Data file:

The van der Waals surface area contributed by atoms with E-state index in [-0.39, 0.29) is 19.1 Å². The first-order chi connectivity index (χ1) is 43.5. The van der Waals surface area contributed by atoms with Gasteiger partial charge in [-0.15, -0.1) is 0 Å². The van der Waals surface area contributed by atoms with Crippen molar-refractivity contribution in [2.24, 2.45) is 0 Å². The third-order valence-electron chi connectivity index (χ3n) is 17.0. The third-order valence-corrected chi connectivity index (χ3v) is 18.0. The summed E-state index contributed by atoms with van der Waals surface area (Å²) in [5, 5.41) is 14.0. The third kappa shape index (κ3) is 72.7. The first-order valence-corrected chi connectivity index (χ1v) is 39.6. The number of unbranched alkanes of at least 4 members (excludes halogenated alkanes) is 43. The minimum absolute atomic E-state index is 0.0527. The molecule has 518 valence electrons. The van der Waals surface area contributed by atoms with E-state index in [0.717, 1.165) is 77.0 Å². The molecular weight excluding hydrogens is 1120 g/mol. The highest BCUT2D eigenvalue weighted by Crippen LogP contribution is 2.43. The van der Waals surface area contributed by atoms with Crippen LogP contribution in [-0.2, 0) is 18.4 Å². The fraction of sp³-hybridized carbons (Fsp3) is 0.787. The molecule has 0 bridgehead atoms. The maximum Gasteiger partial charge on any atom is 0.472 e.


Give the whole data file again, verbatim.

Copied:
The van der Waals surface area contributed by atoms with E-state index in [-0.39, 0.29) is 19.1 Å². The first-order chi connectivity index (χ1) is 43.5. The van der Waals surface area contributed by atoms with Gasteiger partial charge in [-0.15, -0.1) is 0 Å². The van der Waals surface area contributed by atoms with Crippen molar-refractivity contribution in [2.24, 2.45) is 0 Å². The third-order valence-electron chi connectivity index (χ3n) is 17.0. The third-order valence-corrected chi connectivity index (χ3v) is 18.0. The summed E-state index contributed by atoms with van der Waals surface area (Å²) in [5, 5.41) is 14.0. The third kappa shape index (κ3) is 72.7. The first-order valence-corrected chi connectivity index (χ1v) is 39.6. The number of unbranched alkanes of at least 4 members (excludes halogenated alkanes) is 43. The minimum absolute atomic E-state index is 0.0527. The molecule has 518 valence electrons. The van der Waals surface area contributed by atoms with E-state index in [0.717, 1.165) is 77.0 Å². The molecular weight excluding hydrogens is 1120 g/mol. The highest BCUT2D eigenvalue weighted by Crippen LogP contribution is 2.43. The van der Waals surface area contributed by atoms with Crippen LogP contribution in [-0.2, 0) is 18.4 Å². The fraction of sp³-hybridized carbons (Fsp3) is 0.787. The molecule has 0 bridgehead atoms. The maximum Gasteiger partial charge on any atom is 0.472 e.